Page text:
Sunshine Coast Council today (25 February) endorsed a 10-year heritage plan to protect and engage our residents and visitors in the region’s cultural heritage.
The new plan builds on the success of the inaugural 2015-2020 Heritage Plan covering areas of knowledge, conservation, support, communication and advocacy.
Community Portfolio Councillor Rick Baberowski said understanding our cultural heritage was extremely important to our identity as a regional community and the new plan would ensure our community keeps a close connection with our past as we forge a bright future.
“As we share stories, we gain a better understanding and appreciation of our region’s history and how we fit into that framework,” Cr Baberowski said.
“I’m confident that this plan reflects our desire to protect, manage and grow our unique regional culture and identity.
“I’d like to thank all those who took the time to provide their expertise and feedback throughout the development of the plan.”
“In November last year, we invited our community to have their say on the draft plan and they did—we received more than 600 responses.
“More than 90 per cent of respondents rated cultural heritage as very important or important and this, together with detailed feedback on individual strategies helped shape the final plan.
The Sunshine Coast Heritage Plan will now inform the development of the annual Heritage Levy Program, funded by the Heritage Levy.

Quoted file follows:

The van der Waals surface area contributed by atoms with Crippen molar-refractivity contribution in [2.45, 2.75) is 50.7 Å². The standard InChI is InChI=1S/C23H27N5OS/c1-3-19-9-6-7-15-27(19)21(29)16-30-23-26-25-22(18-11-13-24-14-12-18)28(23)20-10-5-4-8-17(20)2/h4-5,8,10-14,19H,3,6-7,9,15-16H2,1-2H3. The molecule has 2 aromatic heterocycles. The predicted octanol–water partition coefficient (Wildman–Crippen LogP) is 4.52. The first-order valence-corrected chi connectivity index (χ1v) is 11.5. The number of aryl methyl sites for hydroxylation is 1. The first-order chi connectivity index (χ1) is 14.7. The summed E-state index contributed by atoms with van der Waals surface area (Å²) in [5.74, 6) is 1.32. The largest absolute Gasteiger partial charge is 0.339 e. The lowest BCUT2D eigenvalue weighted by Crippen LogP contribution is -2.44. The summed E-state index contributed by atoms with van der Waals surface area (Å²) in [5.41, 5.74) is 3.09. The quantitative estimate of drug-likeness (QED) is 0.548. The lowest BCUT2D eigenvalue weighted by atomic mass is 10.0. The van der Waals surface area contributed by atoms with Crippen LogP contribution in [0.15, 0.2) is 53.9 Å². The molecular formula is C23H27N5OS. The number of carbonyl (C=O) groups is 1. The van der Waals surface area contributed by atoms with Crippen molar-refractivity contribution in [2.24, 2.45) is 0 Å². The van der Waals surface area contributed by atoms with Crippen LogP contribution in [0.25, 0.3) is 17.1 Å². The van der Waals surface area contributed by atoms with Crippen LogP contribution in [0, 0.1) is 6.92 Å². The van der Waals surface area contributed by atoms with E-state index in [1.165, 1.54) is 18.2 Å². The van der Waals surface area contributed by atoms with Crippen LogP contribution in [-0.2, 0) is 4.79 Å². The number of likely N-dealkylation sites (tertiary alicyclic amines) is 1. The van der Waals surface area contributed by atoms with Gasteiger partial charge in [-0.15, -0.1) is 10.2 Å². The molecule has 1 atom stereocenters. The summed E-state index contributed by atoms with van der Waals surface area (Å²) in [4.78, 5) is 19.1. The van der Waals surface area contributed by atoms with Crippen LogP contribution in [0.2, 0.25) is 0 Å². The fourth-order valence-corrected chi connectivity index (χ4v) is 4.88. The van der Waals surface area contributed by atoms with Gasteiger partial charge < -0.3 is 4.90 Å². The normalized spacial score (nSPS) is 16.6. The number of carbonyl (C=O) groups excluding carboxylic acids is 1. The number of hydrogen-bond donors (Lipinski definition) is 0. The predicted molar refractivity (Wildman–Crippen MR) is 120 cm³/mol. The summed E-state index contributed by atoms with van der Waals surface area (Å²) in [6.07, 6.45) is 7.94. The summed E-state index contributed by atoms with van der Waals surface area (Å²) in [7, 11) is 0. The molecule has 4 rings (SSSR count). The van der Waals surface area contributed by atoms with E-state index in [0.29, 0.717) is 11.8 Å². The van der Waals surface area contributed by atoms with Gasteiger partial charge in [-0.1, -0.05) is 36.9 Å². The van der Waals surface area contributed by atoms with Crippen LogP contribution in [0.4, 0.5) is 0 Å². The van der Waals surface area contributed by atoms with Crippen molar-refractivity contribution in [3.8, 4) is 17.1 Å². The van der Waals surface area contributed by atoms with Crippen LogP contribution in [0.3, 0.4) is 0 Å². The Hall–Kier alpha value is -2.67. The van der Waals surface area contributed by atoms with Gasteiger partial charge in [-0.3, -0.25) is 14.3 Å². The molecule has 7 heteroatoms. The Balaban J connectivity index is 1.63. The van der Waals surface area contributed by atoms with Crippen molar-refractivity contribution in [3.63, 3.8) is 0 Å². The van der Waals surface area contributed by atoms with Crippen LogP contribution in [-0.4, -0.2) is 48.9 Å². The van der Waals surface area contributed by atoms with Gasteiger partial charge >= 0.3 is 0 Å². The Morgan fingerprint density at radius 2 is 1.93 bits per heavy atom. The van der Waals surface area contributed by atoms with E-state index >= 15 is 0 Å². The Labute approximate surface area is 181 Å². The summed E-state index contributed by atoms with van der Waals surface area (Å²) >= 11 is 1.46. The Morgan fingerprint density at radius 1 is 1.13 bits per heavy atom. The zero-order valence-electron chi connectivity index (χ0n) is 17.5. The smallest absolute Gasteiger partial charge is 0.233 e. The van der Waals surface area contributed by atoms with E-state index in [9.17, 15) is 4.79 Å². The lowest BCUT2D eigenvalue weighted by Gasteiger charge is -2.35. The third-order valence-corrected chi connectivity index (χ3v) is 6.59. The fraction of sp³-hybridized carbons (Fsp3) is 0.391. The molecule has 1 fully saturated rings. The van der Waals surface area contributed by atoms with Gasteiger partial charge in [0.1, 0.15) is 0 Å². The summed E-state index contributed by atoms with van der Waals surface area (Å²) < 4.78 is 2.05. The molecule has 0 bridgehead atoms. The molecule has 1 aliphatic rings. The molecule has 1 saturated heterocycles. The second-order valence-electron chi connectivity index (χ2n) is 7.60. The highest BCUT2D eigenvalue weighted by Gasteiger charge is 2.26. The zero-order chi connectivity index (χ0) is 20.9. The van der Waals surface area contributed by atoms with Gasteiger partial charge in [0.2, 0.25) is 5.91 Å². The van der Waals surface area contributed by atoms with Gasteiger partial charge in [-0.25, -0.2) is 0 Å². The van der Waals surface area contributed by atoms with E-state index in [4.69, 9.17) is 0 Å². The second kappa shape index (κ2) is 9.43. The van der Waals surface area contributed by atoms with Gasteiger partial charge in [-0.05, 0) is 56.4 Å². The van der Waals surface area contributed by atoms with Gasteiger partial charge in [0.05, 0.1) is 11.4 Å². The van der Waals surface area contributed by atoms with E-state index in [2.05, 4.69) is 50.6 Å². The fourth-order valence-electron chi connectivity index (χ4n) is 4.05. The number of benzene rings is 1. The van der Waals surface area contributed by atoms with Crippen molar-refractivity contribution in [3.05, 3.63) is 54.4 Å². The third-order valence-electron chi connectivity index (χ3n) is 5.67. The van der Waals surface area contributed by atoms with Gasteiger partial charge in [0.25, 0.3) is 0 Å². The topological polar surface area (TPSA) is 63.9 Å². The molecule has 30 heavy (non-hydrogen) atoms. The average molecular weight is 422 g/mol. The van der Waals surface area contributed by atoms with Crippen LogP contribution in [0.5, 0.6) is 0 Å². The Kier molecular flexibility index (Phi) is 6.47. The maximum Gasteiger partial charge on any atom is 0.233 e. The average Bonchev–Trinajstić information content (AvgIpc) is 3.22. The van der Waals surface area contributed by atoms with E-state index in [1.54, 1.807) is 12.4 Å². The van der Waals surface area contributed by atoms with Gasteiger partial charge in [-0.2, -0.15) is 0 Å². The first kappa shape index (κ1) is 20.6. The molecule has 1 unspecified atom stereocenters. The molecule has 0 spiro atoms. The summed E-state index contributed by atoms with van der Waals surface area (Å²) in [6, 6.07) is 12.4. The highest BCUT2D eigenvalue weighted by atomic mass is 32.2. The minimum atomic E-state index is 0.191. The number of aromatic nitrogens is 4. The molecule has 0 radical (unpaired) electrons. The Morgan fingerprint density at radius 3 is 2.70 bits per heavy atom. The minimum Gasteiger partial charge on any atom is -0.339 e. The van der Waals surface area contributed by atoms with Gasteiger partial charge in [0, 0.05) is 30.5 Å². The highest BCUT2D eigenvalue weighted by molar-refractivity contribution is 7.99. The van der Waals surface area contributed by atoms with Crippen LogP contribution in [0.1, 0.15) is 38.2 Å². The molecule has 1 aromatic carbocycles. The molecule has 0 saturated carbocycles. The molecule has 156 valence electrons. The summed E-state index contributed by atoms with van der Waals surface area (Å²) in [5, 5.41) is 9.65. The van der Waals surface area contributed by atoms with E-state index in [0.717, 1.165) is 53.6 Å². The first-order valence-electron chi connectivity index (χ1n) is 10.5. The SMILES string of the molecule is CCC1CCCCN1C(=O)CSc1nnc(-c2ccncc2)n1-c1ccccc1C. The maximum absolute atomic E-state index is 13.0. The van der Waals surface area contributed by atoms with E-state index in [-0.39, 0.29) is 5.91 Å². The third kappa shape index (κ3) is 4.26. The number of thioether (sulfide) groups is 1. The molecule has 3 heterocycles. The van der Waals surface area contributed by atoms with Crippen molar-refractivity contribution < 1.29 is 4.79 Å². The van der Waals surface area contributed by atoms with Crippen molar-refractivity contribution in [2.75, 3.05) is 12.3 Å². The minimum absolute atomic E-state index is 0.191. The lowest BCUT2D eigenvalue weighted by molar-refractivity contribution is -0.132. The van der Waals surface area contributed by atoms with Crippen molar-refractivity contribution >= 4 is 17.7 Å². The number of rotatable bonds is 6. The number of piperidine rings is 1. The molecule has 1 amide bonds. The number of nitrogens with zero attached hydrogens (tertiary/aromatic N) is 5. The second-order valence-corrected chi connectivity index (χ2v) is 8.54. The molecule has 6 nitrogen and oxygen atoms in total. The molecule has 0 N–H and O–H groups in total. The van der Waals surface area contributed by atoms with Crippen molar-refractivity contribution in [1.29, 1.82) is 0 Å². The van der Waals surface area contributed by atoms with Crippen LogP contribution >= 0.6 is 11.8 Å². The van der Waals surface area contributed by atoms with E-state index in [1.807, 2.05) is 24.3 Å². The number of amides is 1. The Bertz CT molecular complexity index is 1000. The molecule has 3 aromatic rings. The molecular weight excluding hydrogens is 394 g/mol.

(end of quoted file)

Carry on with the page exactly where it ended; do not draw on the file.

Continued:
·Sector Development Program which supports best practice for museum volunteers
·Community Partnership Funding Program
·digital interpretive programs that have enabled unique local heritage stories and objects to be documented and made accessible through council’s website, trails, tours, signage, exhibitions and digital stories:https://heritage.sunshinecoast.qld.gov.au/Stories
Key findings and statistics
Since its introduction in 2015, the Heritage Levy has:
·contributed more than $1 million in community grants and close to $700,000 in support for heritage tours, trails, signage, exhibitions and digital stories
·delivered almost 70 heritage programs each year
·distributed more than 35,500 Discovery Guides and 12,000 heritage calendars
·Provided 14 community heritage groups with Community Partnership Funding, reaching close to 200,000 people
·built the volunteer museum and heritage group sector with about 1500 members volunteering more than 137,395 hours in 2019 alone.
Visitor at Caloundra Lighthouses looks to the horizon